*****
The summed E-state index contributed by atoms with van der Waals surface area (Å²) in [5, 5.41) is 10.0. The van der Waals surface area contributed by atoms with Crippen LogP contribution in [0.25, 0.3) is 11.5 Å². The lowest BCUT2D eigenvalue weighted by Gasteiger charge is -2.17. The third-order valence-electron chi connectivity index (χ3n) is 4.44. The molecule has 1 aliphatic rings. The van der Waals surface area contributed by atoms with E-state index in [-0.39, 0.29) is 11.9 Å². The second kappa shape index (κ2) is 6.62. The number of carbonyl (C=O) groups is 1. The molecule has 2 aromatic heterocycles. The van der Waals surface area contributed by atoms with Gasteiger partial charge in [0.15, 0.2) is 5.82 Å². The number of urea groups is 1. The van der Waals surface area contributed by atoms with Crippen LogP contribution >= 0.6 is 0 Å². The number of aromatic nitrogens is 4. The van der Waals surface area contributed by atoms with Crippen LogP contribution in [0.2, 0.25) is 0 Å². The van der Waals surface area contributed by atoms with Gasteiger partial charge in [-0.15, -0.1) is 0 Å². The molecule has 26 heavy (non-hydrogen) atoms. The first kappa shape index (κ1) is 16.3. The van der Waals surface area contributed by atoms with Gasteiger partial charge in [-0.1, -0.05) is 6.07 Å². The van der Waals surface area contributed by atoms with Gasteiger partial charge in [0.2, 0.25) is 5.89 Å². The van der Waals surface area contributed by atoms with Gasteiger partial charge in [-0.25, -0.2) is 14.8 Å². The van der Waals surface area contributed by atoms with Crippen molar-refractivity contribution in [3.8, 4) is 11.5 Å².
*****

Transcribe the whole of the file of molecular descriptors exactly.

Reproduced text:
The summed E-state index contributed by atoms with van der Waals surface area (Å²) in [5, 5.41) is 10.0. The van der Waals surface area contributed by atoms with Crippen LogP contribution in [0.25, 0.3) is 11.5 Å². The lowest BCUT2D eigenvalue weighted by Gasteiger charge is -2.17. The third-order valence-electron chi connectivity index (χ3n) is 4.44. The molecule has 1 aliphatic rings. The van der Waals surface area contributed by atoms with E-state index in [-0.39, 0.29) is 11.9 Å². The second kappa shape index (κ2) is 6.62. The number of carbonyl (C=O) groups is 1. The molecule has 2 aromatic heterocycles. The van der Waals surface area contributed by atoms with Gasteiger partial charge in [0.15, 0.2) is 5.82 Å². The number of urea groups is 1. The van der Waals surface area contributed by atoms with Crippen LogP contribution >= 0.6 is 0 Å². The number of aromatic nitrogens is 4. The van der Waals surface area contributed by atoms with Crippen LogP contribution in [0.2, 0.25) is 0 Å². The van der Waals surface area contributed by atoms with Gasteiger partial charge in [-0.15, -0.1) is 0 Å². The molecule has 26 heavy (non-hydrogen) atoms. The first kappa shape index (κ1) is 16.3. The van der Waals surface area contributed by atoms with Gasteiger partial charge in [-0.1, -0.05) is 6.07 Å². The van der Waals surface area contributed by atoms with Gasteiger partial charge in [0.2, 0.25) is 5.89 Å². The van der Waals surface area contributed by atoms with Gasteiger partial charge in [-0.25, -0.2) is 14.8 Å². The van der Waals surface area contributed by atoms with Crippen molar-refractivity contribution in [3.8, 4) is 11.5 Å².